Pharmacists & the Aggregate Demand Index

February 2, 2013 • Pharmacy Careers • Views: 10835

Got work?

For some pharmacists, the answer is becoming increasingly:  “no.”  Of course, it depends a lot on where you live. 

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As someone concerned about the profession of pharmacy and patient wellness, the supply/demand for pharmacists is an important tool for assessing our situation.  When the supply of pharmacists begin to exceed the demand, certain bad things begin to happen.  Employers are tempted to institute business practices which emphasize profits (e.g. cutting supportive staffing) above patient safety.  Pharmacists end up stuck working in jobs which sacrifice excellent pharmaceutical care on the altar of better bottom lines for the boss.  However, when demand for pharmacists increases, professionals can choose to leave such working situations and seek employment elsewhere – thereby discouraging such unethical staffing situations.

Right now, New England is in the worst situation nationally.  The following chart is from The Manpower Project.  A “Demand Index” below 3.0 means that pharmacists are in a “surplus” situation and jobs may be hard to find:

 

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I could spend a lot of time talking about why the situation is getting increasingly difficult for pharmacists in Massachusetts in particular.  To put it bluntly –  the organizations who profit most from a pharmacist surplus (e.g. Schools of Pharmacy & Chain pharmacies) have a very high representation on our Boards of Pharmacy and Pharmacy Associations.  They’re running the game folks – and the odds are never in our favor. 

Massachusetts has opened yet ANOTHER school of pharmacy (Western New England College of Pharmacy).  That makes 4 in a relatively small state.  This new school, in my opinion, is going to even further destroy the profession in our area.   

My advice?

Check out the demand for pharmacists in your state AT THIS LINK

The ADI is a metric that basically assesses the need for pharmacists.  A “5” is a HIGH demand for pharmacists.  A “1” is a LOW demand for pharmacists.  A “3” is considered a balanced situation. 

If you live in a state in which the AGI (Aggregate Demand Index) is below 3 – you need to be actively addressing the situation.  Write letters to your Board of Pharmacy and state pharmacy association.  A situation with a surplus of pharmacists puts patients at risk – because, quite simply, employers know you are stuck.  They can cut staffing, increase demand for absurd & unprofessional practices, all the while knowing you cannot leave.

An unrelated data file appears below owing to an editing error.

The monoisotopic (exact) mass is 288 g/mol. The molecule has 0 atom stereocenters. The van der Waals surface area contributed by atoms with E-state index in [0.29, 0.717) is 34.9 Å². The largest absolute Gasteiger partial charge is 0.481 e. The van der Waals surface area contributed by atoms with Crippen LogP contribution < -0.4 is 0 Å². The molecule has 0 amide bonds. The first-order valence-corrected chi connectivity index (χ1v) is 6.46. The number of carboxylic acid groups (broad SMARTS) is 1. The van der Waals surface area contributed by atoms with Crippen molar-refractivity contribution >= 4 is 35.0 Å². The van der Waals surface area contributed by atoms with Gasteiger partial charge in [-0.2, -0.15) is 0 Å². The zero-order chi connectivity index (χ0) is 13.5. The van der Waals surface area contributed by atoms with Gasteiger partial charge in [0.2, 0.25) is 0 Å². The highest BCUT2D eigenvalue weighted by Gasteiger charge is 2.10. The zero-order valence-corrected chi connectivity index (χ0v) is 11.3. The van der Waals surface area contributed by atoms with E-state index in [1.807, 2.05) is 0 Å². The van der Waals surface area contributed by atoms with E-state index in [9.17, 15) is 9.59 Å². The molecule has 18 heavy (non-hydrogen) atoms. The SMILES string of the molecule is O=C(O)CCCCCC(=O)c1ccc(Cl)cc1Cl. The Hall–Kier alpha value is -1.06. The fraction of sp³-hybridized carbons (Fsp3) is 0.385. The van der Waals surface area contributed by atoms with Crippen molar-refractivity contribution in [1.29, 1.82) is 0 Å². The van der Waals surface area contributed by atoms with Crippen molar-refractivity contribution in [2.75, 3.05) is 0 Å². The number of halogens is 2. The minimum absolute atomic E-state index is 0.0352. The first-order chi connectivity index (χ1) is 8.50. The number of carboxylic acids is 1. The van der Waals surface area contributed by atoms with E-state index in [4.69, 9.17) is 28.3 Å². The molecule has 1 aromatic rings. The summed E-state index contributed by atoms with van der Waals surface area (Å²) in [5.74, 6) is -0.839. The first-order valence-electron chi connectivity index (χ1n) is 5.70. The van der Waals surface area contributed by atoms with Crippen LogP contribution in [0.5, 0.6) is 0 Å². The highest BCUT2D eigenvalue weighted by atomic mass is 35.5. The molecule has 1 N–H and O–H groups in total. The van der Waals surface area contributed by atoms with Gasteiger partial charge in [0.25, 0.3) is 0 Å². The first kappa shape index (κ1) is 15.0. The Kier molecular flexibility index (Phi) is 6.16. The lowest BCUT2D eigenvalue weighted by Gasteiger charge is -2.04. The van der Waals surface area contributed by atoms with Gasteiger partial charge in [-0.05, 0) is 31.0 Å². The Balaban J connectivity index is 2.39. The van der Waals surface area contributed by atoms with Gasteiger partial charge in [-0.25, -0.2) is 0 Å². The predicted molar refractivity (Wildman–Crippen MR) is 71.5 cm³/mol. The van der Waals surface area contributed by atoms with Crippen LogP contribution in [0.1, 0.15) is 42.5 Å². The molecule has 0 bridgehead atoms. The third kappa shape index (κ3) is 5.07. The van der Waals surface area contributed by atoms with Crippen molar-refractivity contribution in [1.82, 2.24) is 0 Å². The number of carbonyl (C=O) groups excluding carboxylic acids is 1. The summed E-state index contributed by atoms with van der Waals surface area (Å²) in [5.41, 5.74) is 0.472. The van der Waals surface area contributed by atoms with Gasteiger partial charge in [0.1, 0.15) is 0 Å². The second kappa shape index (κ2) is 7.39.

The profession is yours.  Take it or leave it.  For me, I will continue to work toward a balanced supply/demand which puts the best interest of patients and the profession first. 

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Author: Jason Poquette

8 Responses to Pharmacists & the Aggregate Demand Index

  1. Pharmacy Gal says:

    The magic number mostly likely dips below “3” if you happen to live near one of the new pharmacy colleges too. Just where did that shortage go?

    • jasonpoquette says:

      Yes, I am sure you are right. Shortages – which these new schools of pharmacy claim to see everywhere – are the pharmacy equivalent to the Emperor’s new clothes…

  2. nanoi says:

    The Man Power Project, which purports to cover pharmacy demand is managed by Dr. Maine, the CEO of the organization of pharmacy colleges, hence the conflict of interest is massive and the whole Man Power Project is discredited. It is biased in favor of schools, and hence employers.

    • jasonpoquette says:

      Hi nanoi,
      I have personally interacted with Dr. Knapp, who is responsible for the data in the AGI. I believe it is as close to accurate as is reasonably possible (it could never be perfect). It is much better, IMO, than the Dept of Labor statistics which show a huge demand for pharmacists over the next 10 years. The AGI correctly identifies areas of surplus already, like MA where I live and can personally vouch for the truth of that aspect of their information. Thanks for reading!
      Jason

      • nanoi says:

        Congratulations on defending your academic acquaintance. The BLS uses five year old data. The powers that be in pharmacy created a bubble that radically altered the trends since that time. What is your, and Dr. Knapp’s excuse? In states with single digit openings, a high 2 is being recorded. What is your methodology.

  3. Jenny says:

    I for one am sick of walking into a pharmacy and seeing a 23 yr old girl clowning around only to find out that she is the pharmacist! What is with all the young women as pharmacists? Where are all the middle aged men who actually took their job serious and were intelligent? Now I have to get some kid’s attention and try to get her to take her headphones off so I can ask her a question.
    I don’t know about you but I don’t want to be taking advice from someone whose brain probably hasn’t even stopped developing yet.

    • RxCustomer says:

      Wow. That’s sexist. And age-descriminatory. Good luck with that.

    • William Wilkerson says:

      I honestly cant tell if you’re being serious. That is the most uninformed, sexist and ridiculous thing i’ve ever read. When you say “I for one” you don’t realize how true that statement really is. You stand alone on your mountain of ignorance and bigotry.

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